Home > How does Ireland’s drugs policy compare with others?

Pike, Brigid (2015) How does Ireland’s drugs policy compare with others? Drugnet Ireland, Issue 53, Spring 2015, pp. 4-5.

PDF (Drugnet Ireland 53)

Two studies comparing the drug policies of different European countries, including Ireland, have recently been published. One compares the ‘governance’ of addictions across the member states of the EU and Norway, and the other examines the ‘coherency’ of policies on psychoactive substances (illicit drugs, alcohol and tobacco) across seven member states of the Council of Europe.


The governance of addictions

This comparative assessment was undertaken by ALICE RAP (Addictions and Lifestyles in Contemporary Europe – Reframing Addictions Project), a European research project, co-financed by the European Commission.1 ALICE RAP’s assessment was premised on the argument that addictions inflict an excessive burden not only on individuals but also on societies as a whole. Moreover, in the 21st century, Western societies are being forced to adjust their policies to new realities which include a growing diversity of consumption scenarios, their progressive normalisation in some contexts and even their trivialisation in others. The comparative assessment sought to discover, to what extent do the policies of different member states respond to the new and emerging circumstances.


The authors used ‘strategy’ and ‘structure’ to analyse similarities and differences (the degree of ‘convergence’) between member states’ addiction policies. They asked a question in relation to each of these two dimensions of governance, linking them to the content of the policy and the extent to which individual member states are pursuing a ‘traditional’ as opposed to more innovative approaches.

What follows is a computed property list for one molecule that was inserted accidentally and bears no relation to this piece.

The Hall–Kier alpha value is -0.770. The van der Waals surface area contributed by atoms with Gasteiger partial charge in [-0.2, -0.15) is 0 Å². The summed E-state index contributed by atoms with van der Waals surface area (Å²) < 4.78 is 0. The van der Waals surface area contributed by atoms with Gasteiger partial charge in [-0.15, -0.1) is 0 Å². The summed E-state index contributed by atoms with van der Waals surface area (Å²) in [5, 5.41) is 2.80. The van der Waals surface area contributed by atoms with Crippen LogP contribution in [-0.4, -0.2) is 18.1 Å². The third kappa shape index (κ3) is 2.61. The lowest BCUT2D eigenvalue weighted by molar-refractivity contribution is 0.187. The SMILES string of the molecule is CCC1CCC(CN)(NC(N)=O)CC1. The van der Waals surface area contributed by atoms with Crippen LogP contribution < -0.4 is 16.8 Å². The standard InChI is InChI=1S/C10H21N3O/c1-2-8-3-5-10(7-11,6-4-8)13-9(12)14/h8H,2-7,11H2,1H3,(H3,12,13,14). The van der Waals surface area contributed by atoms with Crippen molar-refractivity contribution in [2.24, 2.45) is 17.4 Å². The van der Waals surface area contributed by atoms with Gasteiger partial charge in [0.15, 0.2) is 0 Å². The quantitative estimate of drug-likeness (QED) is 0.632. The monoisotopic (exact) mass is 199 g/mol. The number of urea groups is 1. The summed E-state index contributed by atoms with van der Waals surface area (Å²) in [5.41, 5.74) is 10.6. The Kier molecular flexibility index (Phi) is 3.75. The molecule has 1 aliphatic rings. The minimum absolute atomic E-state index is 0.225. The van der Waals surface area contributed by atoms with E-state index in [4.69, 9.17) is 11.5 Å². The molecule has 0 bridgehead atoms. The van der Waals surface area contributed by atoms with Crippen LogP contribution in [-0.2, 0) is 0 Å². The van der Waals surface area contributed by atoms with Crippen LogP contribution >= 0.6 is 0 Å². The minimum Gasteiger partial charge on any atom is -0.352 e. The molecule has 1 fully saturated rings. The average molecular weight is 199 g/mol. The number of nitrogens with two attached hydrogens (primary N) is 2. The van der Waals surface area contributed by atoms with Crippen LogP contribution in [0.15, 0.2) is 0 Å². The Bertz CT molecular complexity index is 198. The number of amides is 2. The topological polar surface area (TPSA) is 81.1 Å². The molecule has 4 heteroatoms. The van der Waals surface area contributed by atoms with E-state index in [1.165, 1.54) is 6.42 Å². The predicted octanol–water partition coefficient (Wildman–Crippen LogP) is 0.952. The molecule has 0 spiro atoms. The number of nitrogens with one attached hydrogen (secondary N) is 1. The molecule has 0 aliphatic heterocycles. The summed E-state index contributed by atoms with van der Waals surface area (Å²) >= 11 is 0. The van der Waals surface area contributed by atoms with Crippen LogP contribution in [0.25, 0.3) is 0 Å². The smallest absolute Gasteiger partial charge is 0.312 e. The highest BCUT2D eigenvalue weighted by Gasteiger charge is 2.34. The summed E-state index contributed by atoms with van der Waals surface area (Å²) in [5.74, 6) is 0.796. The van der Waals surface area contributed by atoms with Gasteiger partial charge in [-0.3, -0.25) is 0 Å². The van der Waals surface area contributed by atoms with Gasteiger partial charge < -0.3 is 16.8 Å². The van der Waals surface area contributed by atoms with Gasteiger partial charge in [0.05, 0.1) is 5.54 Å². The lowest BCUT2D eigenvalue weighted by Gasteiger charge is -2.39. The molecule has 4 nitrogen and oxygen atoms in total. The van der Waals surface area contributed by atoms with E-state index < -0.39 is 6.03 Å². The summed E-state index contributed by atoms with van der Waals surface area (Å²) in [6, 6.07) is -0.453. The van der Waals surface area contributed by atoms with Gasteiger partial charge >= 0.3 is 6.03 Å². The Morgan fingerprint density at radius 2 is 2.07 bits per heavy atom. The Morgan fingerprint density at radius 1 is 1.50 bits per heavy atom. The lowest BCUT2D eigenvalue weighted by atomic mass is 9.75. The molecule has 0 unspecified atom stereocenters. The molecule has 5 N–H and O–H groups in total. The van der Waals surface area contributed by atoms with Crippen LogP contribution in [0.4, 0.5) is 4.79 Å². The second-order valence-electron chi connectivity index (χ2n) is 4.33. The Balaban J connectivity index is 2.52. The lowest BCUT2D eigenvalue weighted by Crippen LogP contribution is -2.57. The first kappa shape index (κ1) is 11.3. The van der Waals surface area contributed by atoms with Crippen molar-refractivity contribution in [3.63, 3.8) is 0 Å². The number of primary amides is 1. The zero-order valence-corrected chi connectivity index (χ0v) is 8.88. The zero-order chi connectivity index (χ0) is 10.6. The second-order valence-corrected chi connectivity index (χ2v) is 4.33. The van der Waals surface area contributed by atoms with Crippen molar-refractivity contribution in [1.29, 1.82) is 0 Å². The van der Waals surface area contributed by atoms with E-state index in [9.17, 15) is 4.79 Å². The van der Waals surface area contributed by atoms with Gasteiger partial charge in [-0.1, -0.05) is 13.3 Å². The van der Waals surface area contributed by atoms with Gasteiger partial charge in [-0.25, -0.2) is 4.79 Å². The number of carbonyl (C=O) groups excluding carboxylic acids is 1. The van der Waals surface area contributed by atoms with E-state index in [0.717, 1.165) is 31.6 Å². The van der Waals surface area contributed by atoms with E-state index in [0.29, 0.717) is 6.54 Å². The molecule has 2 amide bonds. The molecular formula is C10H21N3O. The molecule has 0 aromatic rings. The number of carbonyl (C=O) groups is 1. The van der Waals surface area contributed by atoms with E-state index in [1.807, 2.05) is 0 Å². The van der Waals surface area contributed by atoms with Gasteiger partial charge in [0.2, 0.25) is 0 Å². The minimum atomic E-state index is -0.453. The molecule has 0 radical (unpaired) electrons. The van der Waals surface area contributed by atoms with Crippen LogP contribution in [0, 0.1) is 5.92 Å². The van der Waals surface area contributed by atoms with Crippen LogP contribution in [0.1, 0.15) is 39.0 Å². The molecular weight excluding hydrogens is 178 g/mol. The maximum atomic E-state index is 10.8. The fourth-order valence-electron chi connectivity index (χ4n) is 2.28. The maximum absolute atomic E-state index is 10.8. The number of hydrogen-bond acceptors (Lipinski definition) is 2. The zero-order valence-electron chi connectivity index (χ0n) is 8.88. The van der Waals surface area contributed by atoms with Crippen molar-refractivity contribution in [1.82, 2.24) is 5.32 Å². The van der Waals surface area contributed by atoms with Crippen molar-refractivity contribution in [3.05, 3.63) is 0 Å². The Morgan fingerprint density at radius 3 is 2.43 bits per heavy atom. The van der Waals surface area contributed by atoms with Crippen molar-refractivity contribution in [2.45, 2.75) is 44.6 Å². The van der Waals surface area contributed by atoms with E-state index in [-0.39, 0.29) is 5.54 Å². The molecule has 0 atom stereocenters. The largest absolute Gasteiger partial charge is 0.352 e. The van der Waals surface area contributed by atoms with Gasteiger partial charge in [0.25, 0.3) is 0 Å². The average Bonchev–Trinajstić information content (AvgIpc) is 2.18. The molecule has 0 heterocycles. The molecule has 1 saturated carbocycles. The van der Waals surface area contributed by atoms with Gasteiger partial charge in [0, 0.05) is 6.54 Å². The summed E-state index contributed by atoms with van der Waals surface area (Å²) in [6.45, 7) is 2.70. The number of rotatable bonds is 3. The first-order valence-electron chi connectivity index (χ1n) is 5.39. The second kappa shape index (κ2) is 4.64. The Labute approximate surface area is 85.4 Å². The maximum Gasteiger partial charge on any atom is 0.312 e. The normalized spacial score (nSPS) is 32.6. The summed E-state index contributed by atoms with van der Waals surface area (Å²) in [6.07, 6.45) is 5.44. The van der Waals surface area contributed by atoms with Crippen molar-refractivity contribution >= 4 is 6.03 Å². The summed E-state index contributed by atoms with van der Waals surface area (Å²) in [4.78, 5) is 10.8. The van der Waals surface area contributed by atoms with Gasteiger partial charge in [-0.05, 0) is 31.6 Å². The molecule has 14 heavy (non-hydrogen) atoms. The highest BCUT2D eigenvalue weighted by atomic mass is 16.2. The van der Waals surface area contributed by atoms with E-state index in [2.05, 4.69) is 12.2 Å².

• Strategy: To what extent does the strategy adopt a ‘safety-and-disease’ focus or display a wider interest in ‘relational management of well-being’ across society as a whole?
  • Structure: What substances are included in the strategy, and does it expand beyond misuse of addictive substances to encompass addictive activities such as gambling?The authors identified four clusters of countries, reflecting four different models of ‘governance of addictions’. Ireland is deemed to be in a handy enough position but is not among Europe’s ‘trend-setters’ (Table 1).

The authors see the first model – ‘Trend-setters in illicit substances’ – as the model towards which all countries should aspire. This model is characterised mainly by its strategy for illicit substances, giving considerable importance to harm reduction policies such as needle exchanges and injection rooms. Another distinguishing characteristic is that all eight countries linked with this model decriminalise possession of illicit substances.


With regard to the six countries linked to the second model, including Ireland, the authors see these countries as having developed ‘a regulatory approach to licit substances and loose measures to combat illicit substances’. They attribute these two separate trajectories to the heavy consumption of alcohol in these jurisdictions. The authors also note that these are the six countries in the sample that use evidence-based regulation on alcohol and tobacco, but that only the United Kingdom consistently implements best-practice interventions. Moreover, the countries associated with model 2 do not implement as many innovative policies as the countries associated with model 1, and neither are they as proactive.